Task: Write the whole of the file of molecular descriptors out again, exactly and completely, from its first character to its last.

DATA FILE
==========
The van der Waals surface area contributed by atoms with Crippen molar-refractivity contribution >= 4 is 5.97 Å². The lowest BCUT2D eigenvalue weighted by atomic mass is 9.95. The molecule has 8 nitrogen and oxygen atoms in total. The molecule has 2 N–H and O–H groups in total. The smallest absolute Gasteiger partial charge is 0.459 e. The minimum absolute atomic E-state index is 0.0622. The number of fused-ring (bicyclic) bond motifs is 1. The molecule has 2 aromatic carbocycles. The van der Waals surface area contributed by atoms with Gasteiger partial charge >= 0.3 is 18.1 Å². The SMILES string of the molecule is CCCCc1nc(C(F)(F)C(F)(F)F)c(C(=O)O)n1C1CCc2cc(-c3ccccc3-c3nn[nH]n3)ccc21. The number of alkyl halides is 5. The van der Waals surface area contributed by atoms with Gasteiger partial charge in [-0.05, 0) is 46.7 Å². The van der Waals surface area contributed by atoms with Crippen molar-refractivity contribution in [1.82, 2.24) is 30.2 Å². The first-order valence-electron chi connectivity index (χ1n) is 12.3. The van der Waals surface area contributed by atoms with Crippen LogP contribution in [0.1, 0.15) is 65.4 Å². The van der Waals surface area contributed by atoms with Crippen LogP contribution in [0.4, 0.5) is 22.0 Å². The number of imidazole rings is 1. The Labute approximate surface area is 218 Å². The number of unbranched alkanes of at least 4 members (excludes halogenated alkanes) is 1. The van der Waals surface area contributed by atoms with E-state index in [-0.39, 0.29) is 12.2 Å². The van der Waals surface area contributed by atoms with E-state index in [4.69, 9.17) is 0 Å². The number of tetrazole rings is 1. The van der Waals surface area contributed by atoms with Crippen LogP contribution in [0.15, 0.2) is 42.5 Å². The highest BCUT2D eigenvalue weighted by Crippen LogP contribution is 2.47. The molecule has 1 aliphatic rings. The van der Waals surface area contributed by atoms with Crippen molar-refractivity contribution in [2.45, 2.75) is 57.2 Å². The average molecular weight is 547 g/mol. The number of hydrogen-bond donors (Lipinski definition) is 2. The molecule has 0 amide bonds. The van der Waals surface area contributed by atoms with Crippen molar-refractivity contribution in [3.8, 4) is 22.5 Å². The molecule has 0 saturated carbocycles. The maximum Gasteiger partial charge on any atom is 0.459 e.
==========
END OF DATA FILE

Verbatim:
The van der Waals surface area contributed by atoms with Crippen molar-refractivity contribution >= 4 is 5.97 Å². The lowest BCUT2D eigenvalue weighted by atomic mass is 9.95. The molecule has 8 nitrogen and oxygen atoms in total. The molecule has 2 N–H and O–H groups in total. The smallest absolute Gasteiger partial charge is 0.459 e. The minimum absolute atomic E-state index is 0.0622. The number of fused-ring (bicyclic) bond motifs is 1. The molecule has 2 aromatic carbocycles. The van der Waals surface area contributed by atoms with Gasteiger partial charge >= 0.3 is 18.1 Å². The SMILES string of the molecule is CCCCc1nc(C(F)(F)C(F)(F)F)c(C(=O)O)n1C1CCc2cc(-c3ccccc3-c3nn[nH]n3)ccc21. The number of alkyl halides is 5. The van der Waals surface area contributed by atoms with Gasteiger partial charge in [-0.05, 0) is 46.7 Å². The van der Waals surface area contributed by atoms with Crippen molar-refractivity contribution in [1.82, 2.24) is 30.2 Å². The first-order valence-electron chi connectivity index (χ1n) is 12.3. The van der Waals surface area contributed by atoms with Crippen LogP contribution in [0.1, 0.15) is 65.4 Å². The van der Waals surface area contributed by atoms with Crippen LogP contribution in [0.4, 0.5) is 22.0 Å². The number of imidazole rings is 1. The Labute approximate surface area is 218 Å². The number of unbranched alkanes of at least 4 members (excludes halogenated alkanes) is 1. The van der Waals surface area contributed by atoms with E-state index in [-0.39, 0.29) is 12.2 Å². The van der Waals surface area contributed by atoms with E-state index in [4.69, 9.17) is 0 Å². The number of tetrazole rings is 1. The van der Waals surface area contributed by atoms with Crippen LogP contribution in [0.15, 0.2) is 42.5 Å². The highest BCUT2D eigenvalue weighted by Crippen LogP contribution is 2.47. The molecule has 1 aliphatic rings. The van der Waals surface area contributed by atoms with Crippen molar-refractivity contribution in [2.45, 2.75) is 57.2 Å². The average molecular weight is 547 g/mol. The number of hydrogen-bond donors (Lipinski definition) is 2. The molecule has 0 amide bonds. The van der Waals surface area contributed by atoms with Crippen molar-refractivity contribution in [3.8, 4) is 22.5 Å². The molecule has 0 saturated carbocycles. The maximum Gasteiger partial charge on any atom is 0.459 e.